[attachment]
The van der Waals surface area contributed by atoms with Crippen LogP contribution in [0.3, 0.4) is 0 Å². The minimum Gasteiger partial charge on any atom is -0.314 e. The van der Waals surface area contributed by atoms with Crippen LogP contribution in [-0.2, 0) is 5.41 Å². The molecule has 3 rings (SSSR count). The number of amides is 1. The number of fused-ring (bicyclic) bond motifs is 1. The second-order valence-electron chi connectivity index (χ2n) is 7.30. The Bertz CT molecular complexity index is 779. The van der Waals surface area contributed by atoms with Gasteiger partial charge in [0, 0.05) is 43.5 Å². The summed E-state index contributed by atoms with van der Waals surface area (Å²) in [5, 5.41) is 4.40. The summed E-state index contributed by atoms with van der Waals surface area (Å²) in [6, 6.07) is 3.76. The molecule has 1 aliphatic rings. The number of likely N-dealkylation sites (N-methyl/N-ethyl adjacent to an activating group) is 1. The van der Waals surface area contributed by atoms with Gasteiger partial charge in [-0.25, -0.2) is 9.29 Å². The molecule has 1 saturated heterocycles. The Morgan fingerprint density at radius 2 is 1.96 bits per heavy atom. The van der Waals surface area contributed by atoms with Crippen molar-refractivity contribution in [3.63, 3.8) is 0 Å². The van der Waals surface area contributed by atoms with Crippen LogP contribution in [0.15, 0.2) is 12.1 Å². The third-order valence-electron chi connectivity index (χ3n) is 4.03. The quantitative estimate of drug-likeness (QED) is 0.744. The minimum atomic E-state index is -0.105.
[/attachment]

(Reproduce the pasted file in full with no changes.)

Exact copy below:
The van der Waals surface area contributed by atoms with Crippen LogP contribution in [0.3, 0.4) is 0 Å². The minimum Gasteiger partial charge on any atom is -0.314 e. The van der Waals surface area contributed by atoms with Crippen LogP contribution in [-0.2, 0) is 5.41 Å². The molecule has 3 rings (SSSR count). The number of amides is 1. The number of fused-ring (bicyclic) bond motifs is 1. The second-order valence-electron chi connectivity index (χ2n) is 7.30. The Bertz CT molecular complexity index is 779. The van der Waals surface area contributed by atoms with Gasteiger partial charge in [0, 0.05) is 43.5 Å². The summed E-state index contributed by atoms with van der Waals surface area (Å²) in [5, 5.41) is 4.40. The summed E-state index contributed by atoms with van der Waals surface area (Å²) in [6, 6.07) is 3.76. The molecule has 1 aliphatic rings. The number of likely N-dealkylation sites (N-methyl/N-ethyl adjacent to an activating group) is 1. The van der Waals surface area contributed by atoms with Gasteiger partial charge in [-0.25, -0.2) is 9.29 Å². The molecule has 1 saturated heterocycles. The Morgan fingerprint density at radius 2 is 1.96 bits per heavy atom. The van der Waals surface area contributed by atoms with Crippen molar-refractivity contribution in [3.63, 3.8) is 0 Å². The van der Waals surface area contributed by atoms with Crippen LogP contribution in [0.15, 0.2) is 12.1 Å². The third-order valence-electron chi connectivity index (χ3n) is 4.03. The quantitative estimate of drug-likeness (QED) is 0.744. The minimum atomic E-state index is -0.105.